Mathias Hubert Paul Cormann (/məˈtiːəs ˈkɔrmən/; German pronunciation: [maˈtiːas ˈkɔʁman]; born 20 September 1970) is an Australian politician of German-speaking Belgian descent. He is a Liberal Party of Australia senator for Western Australia, having been chosen by the Parliament of Western Australia on 19 June 2007 to fill the casual vacancy caused by the resignation of Senator Ian Campbell. Cormann has been the Minister for Finance since 18 September 2013.

When Senator Ian Campbell unexpectedly announced his planned resignation on 4 May 2007, Cormann was quickly preselected by the party to fill the resulting casual vacancy. Campbell formally resigned on 31 May 2007. Cormann was sworn in on 20 June 2007 and served the remaining four years of Ian Campbell’s term until 2011.

On 21 August 2010 Cormann was re-elected for a further six-year term as Senator for Western Australia, which started on 1 July 2011.

In Opposition Cormann served as Shadow Parliamentary Secretary for Health Administration (2008–09), Shadow Minister for Employment Participation, Apprenticeships and Training (2009–2010) and as Shadow Assistant Treasurer and Shadow Minister for Financial Services and Superannuation (2010–2013).

In the Senate he also chaired the Fuel and Energy Select Committee. (2008–2010) and the Scrutiny of New Taxes Committee (2010–2011).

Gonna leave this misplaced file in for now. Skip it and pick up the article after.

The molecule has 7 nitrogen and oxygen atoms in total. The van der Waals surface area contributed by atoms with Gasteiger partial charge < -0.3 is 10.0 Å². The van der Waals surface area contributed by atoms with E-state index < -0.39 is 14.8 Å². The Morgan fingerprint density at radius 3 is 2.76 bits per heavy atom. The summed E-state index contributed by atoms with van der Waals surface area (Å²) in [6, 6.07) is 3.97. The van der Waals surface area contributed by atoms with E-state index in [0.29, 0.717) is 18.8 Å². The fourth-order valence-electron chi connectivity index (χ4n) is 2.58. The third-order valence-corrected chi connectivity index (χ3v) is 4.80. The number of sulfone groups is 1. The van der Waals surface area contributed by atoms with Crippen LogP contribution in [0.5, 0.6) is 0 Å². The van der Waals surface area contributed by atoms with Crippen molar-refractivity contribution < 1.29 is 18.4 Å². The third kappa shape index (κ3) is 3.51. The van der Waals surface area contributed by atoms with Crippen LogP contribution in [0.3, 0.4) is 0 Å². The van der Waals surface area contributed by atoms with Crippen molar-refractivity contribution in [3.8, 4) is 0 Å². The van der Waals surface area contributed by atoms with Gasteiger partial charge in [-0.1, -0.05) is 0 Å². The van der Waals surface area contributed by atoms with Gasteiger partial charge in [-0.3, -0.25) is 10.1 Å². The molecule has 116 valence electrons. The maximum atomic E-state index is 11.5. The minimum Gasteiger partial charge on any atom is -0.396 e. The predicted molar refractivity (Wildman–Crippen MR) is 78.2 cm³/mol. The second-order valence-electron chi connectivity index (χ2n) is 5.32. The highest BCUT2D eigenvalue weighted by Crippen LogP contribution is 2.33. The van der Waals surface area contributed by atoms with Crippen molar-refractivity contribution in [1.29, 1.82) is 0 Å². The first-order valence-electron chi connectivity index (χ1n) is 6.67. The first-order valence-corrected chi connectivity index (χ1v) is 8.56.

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2014-10-19 Mathias Cormann

Finance Minister Mathias Cormann is not backing away from his description of Opposition Leader Bill Shorten as an “economic girly man”, accusing Labor of “confected outrage” over the issue.

Actor and former California governor Arnold Schwarzenegger used the “girly man” line on numerous occasions but most famously at the 2004 Republican National Convention when he blasted pessimists on the US economy as girly men.

Schwarzenegger was attacked by feminist groups and gay rights campaigners after his comments in 2004.

Senator Cormann claimed “Economic girly men has come to adopt its own meaning. It is not in any way intended as a reflection on girls, it is entirely intended as a reflection on Bill Shorten.”

Interviewed on Sky News on Sunday, Labor frontbencher Penny Wong said Senator Cormann’s language was not appropriate for a political leader.

“I just think, if we use ‘girl’ as an insult, what are we telling our sons and our daughters about being a girl? You are saying it is somehow less competent, weak, whatever, whatever the imputation. I just don’t think that is sensible. Imagine if we used any racial term in the way it was used? I think we would all be outraged for the same reasons.”

Also on Sky News, Education Minister Christopher Pyne declined to defend the language of his cabinet colleague.

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